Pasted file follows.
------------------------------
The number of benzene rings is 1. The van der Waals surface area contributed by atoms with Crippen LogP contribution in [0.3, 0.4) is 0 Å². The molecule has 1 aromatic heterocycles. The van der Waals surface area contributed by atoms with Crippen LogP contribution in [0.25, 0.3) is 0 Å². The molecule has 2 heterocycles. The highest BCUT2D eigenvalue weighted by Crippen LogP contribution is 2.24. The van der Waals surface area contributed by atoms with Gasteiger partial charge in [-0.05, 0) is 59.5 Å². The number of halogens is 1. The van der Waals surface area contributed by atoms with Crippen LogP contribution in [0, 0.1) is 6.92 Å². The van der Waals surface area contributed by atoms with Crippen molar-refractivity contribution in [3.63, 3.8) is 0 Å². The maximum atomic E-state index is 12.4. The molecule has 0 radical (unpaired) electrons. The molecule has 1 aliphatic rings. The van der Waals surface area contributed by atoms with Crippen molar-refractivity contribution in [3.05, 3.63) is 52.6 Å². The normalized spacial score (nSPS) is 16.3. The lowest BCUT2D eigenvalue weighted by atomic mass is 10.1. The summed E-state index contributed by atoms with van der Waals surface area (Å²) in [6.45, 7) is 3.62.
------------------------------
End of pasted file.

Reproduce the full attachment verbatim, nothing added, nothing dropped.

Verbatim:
The number of benzene rings is 1. The van der Waals surface area contributed by atoms with Crippen LogP contribution in [0.3, 0.4) is 0 Å². The molecule has 1 aromatic heterocycles. The van der Waals surface area contributed by atoms with Crippen LogP contribution in [0.25, 0.3) is 0 Å². The molecule has 2 heterocycles. The highest BCUT2D eigenvalue weighted by Crippen LogP contribution is 2.24. The van der Waals surface area contributed by atoms with Gasteiger partial charge in [-0.05, 0) is 59.5 Å². The number of halogens is 1. The van der Waals surface area contributed by atoms with Crippen LogP contribution in [0, 0.1) is 6.92 Å². The van der Waals surface area contributed by atoms with Crippen molar-refractivity contribution in [3.63, 3.8) is 0 Å². The maximum atomic E-state index is 12.4. The molecule has 0 radical (unpaired) electrons. The molecule has 1 aliphatic rings. The van der Waals surface area contributed by atoms with Crippen molar-refractivity contribution in [3.05, 3.63) is 52.6 Å². The normalized spacial score (nSPS) is 16.3. The lowest BCUT2D eigenvalue weighted by atomic mass is 10.1. The summed E-state index contributed by atoms with van der Waals surface area (Å²) in [6.45, 7) is 3.62.